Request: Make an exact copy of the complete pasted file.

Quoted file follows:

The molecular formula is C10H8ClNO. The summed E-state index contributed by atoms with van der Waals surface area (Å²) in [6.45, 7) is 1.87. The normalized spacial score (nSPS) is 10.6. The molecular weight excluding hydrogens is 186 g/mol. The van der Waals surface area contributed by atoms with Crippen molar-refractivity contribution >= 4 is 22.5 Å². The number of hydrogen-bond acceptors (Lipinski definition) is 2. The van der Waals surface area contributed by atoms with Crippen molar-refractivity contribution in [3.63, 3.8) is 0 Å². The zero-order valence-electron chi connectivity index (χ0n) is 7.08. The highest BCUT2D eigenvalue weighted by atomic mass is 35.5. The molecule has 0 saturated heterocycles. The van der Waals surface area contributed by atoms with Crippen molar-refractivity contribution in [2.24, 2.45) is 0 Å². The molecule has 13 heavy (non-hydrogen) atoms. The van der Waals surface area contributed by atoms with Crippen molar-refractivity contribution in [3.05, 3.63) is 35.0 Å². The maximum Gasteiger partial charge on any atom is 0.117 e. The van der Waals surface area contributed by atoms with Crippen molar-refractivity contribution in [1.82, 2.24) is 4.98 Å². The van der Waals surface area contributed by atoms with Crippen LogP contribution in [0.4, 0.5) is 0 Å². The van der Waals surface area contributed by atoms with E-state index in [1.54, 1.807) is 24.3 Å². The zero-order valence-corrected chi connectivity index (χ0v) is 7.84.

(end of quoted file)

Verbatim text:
The molecular formula is C10H8ClNO. The summed E-state index contributed by atoms with van der Waals surface area (Å²) in [6.45, 7) is 1.87. The normalized spacial score (nSPS) is 10.6. The molecular weight excluding hydrogens is 186 g/mol. The van der Waals surface area contributed by atoms with Crippen molar-refractivity contribution >= 4 is 22.5 Å². The number of hydrogen-bond acceptors (Lipinski definition) is 2. The van der Waals surface area contributed by atoms with Crippen molar-refractivity contribution in [3.63, 3.8) is 0 Å². The zero-order valence-electron chi connectivity index (χ0n) is 7.08. The highest BCUT2D eigenvalue weighted by atomic mass is 35.5. The molecule has 0 saturated heterocycles. The van der Waals surface area contributed by atoms with Crippen molar-refractivity contribution in [2.24, 2.45) is 0 Å². The molecule has 13 heavy (non-hydrogen) atoms. The van der Waals surface area contributed by atoms with Crippen molar-refractivity contribution in [3.05, 3.63) is 35.0 Å². The maximum Gasteiger partial charge on any atom is 0.117 e. The van der Waals surface area contributed by atoms with Crippen molar-refractivity contribution in [1.82, 2.24) is 4.98 Å². The van der Waals surface area contributed by atoms with Crippen LogP contribution in [0.4, 0.5) is 0 Å². The van der Waals surface area contributed by atoms with E-state index in [1.54, 1.807) is 24.3 Å². The zero-order valence-corrected chi connectivity index (χ0v) is 7.84.